Israel namechecks the 'war against terror' to justify everything from incursions into Palestinian territory to the bombing of Syria.
Israel’s attack on Syria has been condemned as a ‘gung-ho’ assault that ‘flouts all international rules’.
Following the suicide bombing of a restaurant in Haifa on Saturday, which killed 19 people, Israel launched a retaliatory air assault on a Palestinian camp 14 miles north of Damascus. The Israeli authorities claim the camp is a training ground for Islamic Jihad; Syria says the camp is home to Palestinian refugees. President Bush called for Israeli ‘restraint’, while the UK Guardian said the air assault was a ‘reckless act typical of Israel…a clear, contemptuous breach of international law’ (1).
Israel’s attack was certainly contemptuous. But the bombing of Syria appears to be a sign of weakness on Israel’s part, rather than signifying a gung-ho confidence or strength. Israel’s turn to Syria is less about angling for ‘military domination’ of the Middle East, as one report claimed on 6 October, than an example of Israel lashing out in fear and desperation.
Far from justifying its military actions as a defence of its sovereignty and territory, Israel increasingly piggy-backs on the ‘war against terror’ to justify attacking its enemies. Ariel Sharon’s regime has namechecked the ‘international campaign against terrorism’ as a justification for its incursions into Palestinian territory and now for its assault on Syria. If the attack on Syria shows anything, it is the destabilising impact of making ‘war against terror’ into a de facto organising principle of international relations.
This was Israel’s first serious air assault against Syria in almost 30 years, since the Yom Kippur war of 1973. Explaining the attack, Israeli official Avi Pazner said: ‘Any country who harbours terrorism, who trains terrorists, supports and encourages them, will be responsible to answer for their actions.’ (2) This sounds remarkably like a speech given by President Bush earlier this year: ‘Any person, organisation or government that supports, protects or harbours terrorists is complicit in the murder of the innocent.’ (3)
Israel feels itself increasingly isolated on the world stage, viewed by many as an archaic regime. The Israeli authorities appear incapable of justifying their retaliatory strikes on their own terms and in their own interests, instead turning to the West’s war-against-terror-in-general in a desperate search for legitimacy. According to Ariel Sharon: ‘Just as the USA…has been acting in its war against terrorism, using all its might against terror, so we will act.’ (4)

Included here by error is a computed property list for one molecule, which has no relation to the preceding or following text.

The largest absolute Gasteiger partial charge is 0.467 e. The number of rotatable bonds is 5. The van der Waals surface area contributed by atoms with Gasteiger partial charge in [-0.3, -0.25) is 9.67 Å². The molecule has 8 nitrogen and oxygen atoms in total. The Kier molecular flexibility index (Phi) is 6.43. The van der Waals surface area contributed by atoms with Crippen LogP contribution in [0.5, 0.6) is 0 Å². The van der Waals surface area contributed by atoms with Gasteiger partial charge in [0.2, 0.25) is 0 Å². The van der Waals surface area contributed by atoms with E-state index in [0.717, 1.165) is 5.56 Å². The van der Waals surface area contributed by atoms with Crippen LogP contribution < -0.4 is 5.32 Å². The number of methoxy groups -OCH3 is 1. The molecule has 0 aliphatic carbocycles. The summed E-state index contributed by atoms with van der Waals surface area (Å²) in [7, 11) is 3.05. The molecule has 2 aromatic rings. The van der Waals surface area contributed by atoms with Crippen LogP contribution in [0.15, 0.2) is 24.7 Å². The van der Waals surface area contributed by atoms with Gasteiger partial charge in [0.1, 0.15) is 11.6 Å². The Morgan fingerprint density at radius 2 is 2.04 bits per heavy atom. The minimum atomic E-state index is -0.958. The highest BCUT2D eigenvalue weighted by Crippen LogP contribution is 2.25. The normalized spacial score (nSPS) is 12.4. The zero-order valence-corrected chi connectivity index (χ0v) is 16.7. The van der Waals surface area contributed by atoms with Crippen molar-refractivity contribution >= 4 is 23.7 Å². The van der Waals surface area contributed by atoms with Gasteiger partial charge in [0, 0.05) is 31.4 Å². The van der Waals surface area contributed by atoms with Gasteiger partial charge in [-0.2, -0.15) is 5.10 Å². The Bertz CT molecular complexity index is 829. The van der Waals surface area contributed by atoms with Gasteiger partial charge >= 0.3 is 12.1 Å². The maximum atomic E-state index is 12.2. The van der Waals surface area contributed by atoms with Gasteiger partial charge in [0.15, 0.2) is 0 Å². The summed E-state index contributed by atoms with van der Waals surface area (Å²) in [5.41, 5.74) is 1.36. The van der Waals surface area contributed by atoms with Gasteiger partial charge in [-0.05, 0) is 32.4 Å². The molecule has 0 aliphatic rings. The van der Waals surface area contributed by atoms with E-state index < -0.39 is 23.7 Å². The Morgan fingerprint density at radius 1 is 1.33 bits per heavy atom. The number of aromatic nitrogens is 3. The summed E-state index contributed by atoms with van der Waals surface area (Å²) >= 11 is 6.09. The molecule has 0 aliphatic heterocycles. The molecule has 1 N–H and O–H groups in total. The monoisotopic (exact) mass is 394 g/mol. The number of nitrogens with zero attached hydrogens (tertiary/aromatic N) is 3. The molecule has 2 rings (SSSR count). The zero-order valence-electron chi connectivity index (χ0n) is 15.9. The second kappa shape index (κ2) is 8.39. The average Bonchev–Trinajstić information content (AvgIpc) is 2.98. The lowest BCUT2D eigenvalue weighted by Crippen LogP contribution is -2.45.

Many on the left claim that Israel pulls the strings of America’s foreign policy, determining how the Bush administration acts in the Middle East. In fact, an isolated Israel hides in the shadow of the world’s ‘war against terror’, reading from the anti-terrorism script for its military actions.
Indeed, Israel’s war-on-terror talk highlights its loss of traditional purchase on American politics and policy. Following the attack on Syria, President Bush may have said that Israel has a ‘right to defend itself’, but he also called on Israel to ‘avoid creating higher tensions’ and reiterated American support for a Palestinian state. Desperate to stay on side with an increasingly impatient US administration, the Israeli authorities couch their policies in suitably ‘internationalist’ terms, rather than defending their own right to defend and attack.
It is a bit rich of President Bush to call for Israeli ‘restraint’ following the bombing of Syria. As part of the burgeoning ‘war against terror’, the Bushies have shifted their focus from al-Qaeda, to the Taliban, to the first axis of evil (Iraq, Iran and North Korea), to the second axis of evil (Libya, Cuba and Syria), to the ‘60 nations’ that apparently pose a terror threat to the world (5). And as part of this process, the administration has often singled out Syria for condemnation.
In April this year, during the war on Iraq, Bush spokesman Richard Perle called on Congress to pass a Syrian Liberation Act, to help ‘free Syria from the tyrannical rule of the Ba’ath Party’. Both Donald Rumsfeld and Colin Powell accused Syria of harbouring ex-Iraqi officials and terrorists (6).
The Bush administration’s anti-Syria comments may have been so much posturing, especially as it felt the Iraq war spinning out of control in March and April this year – but such war talk can have an impact on the ground. Having condemned Syria as ‘evil’, as a nation ripe for regime change, as a state that allegedly harbours terrorist networks, Bush and co can hardly be surprised when Syria is attacked by Israel as part of Israel’s apparent commitment to the world’s ‘stand against terror’.
The Syria attack shows that organising international relations around battling the ‘embittered few’ – around standing up to small terror groups that apparently pose a threat to the civilised world – can easily heighten instability in already unstable parts of the world.
spiked-issue: War on terror
(1) Sliding towards chaos, Guardian, 6 October 2003
(2) Quotes regarding Israel’s strike in Syria, Atlanta Journal-Constitution, 5 October 2003
(3) Remarks by the President from the USS Abraham Lincoln, US State Department, 1 May 2003
(4) Full text: Sharon’s address, BBC News, 4 December 2001
(5) See War against what?, by Brendan O’Neill
(6) See Next stop Syria?, by Brendan O’Neill
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